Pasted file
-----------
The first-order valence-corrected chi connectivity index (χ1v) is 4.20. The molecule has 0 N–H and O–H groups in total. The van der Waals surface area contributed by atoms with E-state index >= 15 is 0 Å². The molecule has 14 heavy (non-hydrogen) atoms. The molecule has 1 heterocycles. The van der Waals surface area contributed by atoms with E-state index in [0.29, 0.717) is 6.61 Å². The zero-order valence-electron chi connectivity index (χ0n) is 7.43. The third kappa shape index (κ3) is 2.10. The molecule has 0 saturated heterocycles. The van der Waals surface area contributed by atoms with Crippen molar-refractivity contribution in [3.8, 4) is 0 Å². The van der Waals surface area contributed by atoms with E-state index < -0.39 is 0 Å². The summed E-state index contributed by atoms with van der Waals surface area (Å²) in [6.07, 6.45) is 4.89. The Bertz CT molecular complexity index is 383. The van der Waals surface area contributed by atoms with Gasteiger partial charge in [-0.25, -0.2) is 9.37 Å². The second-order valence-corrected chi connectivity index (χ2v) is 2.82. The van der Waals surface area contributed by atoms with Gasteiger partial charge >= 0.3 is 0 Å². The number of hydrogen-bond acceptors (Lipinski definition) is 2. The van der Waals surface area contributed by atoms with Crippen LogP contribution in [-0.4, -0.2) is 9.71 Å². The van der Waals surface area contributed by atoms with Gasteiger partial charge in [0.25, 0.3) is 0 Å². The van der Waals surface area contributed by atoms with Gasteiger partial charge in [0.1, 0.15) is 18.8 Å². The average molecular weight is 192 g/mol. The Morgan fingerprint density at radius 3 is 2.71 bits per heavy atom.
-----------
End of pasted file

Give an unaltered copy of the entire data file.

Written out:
The first-order valence-corrected chi connectivity index (χ1v) is 4.20. The molecule has 0 N–H and O–H groups in total. The van der Waals surface area contributed by atoms with E-state index >= 15 is 0 Å². The molecule has 14 heavy (non-hydrogen) atoms. The molecule has 1 heterocycles. The van der Waals surface area contributed by atoms with E-state index in [0.29, 0.717) is 6.61 Å². The zero-order valence-electron chi connectivity index (χ0n) is 7.43. The third kappa shape index (κ3) is 2.10. The molecule has 0 saturated heterocycles. The van der Waals surface area contributed by atoms with Crippen molar-refractivity contribution in [3.8, 4) is 0 Å². The van der Waals surface area contributed by atoms with E-state index < -0.39 is 0 Å². The summed E-state index contributed by atoms with van der Waals surface area (Å²) in [6.07, 6.45) is 4.89. The Bertz CT molecular complexity index is 383. The van der Waals surface area contributed by atoms with Gasteiger partial charge in [-0.25, -0.2) is 9.37 Å². The second-order valence-corrected chi connectivity index (χ2v) is 2.82. The van der Waals surface area contributed by atoms with Gasteiger partial charge >= 0.3 is 0 Å². The number of hydrogen-bond acceptors (Lipinski definition) is 2. The van der Waals surface area contributed by atoms with Crippen LogP contribution in [-0.4, -0.2) is 9.71 Å². The van der Waals surface area contributed by atoms with Gasteiger partial charge in [0.25, 0.3) is 0 Å². The van der Waals surface area contributed by atoms with Gasteiger partial charge in [0.1, 0.15) is 18.8 Å². The average molecular weight is 192 g/mol. The Morgan fingerprint density at radius 3 is 2.71 bits per heavy atom.